Examine Each Character’s Arc
This one seems like common sense, but I think many writers tend to overlook the arcs of smaller characters in favor of the main ones. Stories are far more interesting, and more immersive, if every character has some sort of internal or external struggle happening. It doesn’t have to be the main focus of the story, or even a focus at all. But think about real life – every single person you know has their own life, their own goals, and their own struggles. The characters in your story should be no different. You don’t need to explicitly write out every character’s arc, but keep it in mind when writing them, because it will help bring them and your world to life.
Hook (and Keep) the Reader
If the beginning of your story doesn’t have some sort of hook to get the reader interested, rewrite it. I’m sure I’m not the only reader who reads the first few pages of a book before even considering to buy it. You could have the most amazing book in the world, but if your readers don’t want to get past the first few pages, no one will ever know.
Hooking the reader is not only something that is done in the beginning of a book. It should be done throughout the book, to keep the reader’s attention. I cannot count the number of books that I have forgotten about, several chapters in, because I grew bored after a stellar opening. There should always be something happening in the novel. Something that matters. Otherwise, the story can lose direction. An easy way to fix this is to make sure the character has a goal and an obstacle in every scene. As long as the character has something that they are working towards, there is enough to keep the reader invested.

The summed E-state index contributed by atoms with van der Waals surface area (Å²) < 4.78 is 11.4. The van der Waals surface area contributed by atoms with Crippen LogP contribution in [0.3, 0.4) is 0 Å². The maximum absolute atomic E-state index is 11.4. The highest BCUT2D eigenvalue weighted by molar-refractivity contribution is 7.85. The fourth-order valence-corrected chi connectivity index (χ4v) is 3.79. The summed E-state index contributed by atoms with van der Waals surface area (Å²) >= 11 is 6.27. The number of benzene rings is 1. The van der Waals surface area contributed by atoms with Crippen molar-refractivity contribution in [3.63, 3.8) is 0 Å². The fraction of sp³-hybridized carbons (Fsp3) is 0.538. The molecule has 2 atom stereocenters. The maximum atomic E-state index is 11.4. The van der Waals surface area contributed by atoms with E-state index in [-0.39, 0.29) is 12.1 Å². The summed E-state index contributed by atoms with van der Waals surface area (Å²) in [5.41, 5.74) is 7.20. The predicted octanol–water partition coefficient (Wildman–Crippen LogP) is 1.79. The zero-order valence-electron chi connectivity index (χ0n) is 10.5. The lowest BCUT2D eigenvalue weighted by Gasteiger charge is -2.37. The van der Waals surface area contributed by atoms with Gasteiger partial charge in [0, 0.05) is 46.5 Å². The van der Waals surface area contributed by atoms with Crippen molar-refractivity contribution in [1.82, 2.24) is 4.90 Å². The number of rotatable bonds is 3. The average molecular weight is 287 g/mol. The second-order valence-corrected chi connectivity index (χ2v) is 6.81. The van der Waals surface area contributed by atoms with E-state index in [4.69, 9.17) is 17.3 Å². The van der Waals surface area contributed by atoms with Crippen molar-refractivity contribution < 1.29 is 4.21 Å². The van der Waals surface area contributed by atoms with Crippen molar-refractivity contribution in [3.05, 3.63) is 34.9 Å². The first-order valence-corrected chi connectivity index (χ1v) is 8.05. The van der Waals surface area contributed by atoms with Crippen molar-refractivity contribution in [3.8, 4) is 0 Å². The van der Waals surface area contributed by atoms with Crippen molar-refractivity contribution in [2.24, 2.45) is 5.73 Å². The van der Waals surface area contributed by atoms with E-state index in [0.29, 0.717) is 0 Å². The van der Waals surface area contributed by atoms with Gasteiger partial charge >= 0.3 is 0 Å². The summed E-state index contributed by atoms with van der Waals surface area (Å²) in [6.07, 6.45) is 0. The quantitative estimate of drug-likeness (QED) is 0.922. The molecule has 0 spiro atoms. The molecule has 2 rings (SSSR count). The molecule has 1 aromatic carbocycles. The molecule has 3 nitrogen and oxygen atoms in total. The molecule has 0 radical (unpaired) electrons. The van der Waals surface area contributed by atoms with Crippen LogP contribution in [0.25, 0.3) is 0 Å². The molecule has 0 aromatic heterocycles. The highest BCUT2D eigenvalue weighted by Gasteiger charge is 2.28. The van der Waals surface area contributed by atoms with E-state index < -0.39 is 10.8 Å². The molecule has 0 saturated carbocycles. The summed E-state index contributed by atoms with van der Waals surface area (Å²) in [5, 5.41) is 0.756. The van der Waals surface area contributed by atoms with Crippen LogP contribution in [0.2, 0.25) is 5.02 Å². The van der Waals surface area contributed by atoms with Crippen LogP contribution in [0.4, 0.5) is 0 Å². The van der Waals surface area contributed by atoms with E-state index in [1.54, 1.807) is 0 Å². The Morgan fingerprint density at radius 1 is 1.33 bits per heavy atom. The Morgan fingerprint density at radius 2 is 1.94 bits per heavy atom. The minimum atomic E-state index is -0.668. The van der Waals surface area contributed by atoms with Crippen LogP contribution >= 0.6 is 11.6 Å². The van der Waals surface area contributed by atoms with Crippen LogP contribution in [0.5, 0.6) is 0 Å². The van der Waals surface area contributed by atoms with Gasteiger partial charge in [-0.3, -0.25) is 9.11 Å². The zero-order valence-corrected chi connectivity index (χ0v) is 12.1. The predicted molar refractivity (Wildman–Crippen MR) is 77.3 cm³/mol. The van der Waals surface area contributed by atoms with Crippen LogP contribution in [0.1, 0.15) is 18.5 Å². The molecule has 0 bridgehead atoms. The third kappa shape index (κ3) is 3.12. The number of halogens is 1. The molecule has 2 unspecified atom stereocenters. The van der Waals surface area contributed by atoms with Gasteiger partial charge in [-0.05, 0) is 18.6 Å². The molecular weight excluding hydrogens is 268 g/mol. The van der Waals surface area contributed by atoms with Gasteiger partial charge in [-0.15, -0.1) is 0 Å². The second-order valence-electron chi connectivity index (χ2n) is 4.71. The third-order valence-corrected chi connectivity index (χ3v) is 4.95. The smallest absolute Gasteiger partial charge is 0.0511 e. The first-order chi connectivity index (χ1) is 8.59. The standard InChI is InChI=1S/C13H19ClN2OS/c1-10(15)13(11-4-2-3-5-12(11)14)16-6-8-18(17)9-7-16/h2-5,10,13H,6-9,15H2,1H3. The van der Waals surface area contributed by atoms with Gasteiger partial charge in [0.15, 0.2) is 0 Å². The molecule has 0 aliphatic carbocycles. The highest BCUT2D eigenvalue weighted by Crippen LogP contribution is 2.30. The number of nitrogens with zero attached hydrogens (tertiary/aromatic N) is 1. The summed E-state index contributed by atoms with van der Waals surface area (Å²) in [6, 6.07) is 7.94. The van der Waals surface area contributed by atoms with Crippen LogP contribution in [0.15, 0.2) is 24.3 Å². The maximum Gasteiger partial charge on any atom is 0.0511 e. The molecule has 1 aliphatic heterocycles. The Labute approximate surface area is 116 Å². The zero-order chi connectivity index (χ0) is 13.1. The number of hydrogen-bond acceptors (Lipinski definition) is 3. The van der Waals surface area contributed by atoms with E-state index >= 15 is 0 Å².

Find a Balance
One of the most influential pieces of advice about writing I have come across has been from Stephen King’s On Writing. He said, “Description begins in the writer’s imagination, but should finish in the reader’s.” You don’t need to vividly describe every single detail of every character, of every setting, or of every event. Describe what is necessary to convey your vision, and let the reader fill in the rest. Part of what makes reading so enjoyable is the ability to interact with the text. A reader can’t do that if you don’t let them. Give them something and let their imagination run with it. Allow the reader to get what they want out of your story, so that it can make more of an impact on them.
Get Another Pair of Eyes
Creative writing is personal, and many writers are reluctant to show it to others, especially while it’s still in its early stages. However, this is all the more reason to have someone else look at it. Finding someone else who is willing to critique your writing is vital to the writing process, because they will always see mistakes that you won’t. Or they’ll see plot holes that you miss, or express confusion at the point of certain characters or events. Let someone else see your story. They might provide some valuable insight that you’d be unable to get from yourself.
Contributed by: Maddie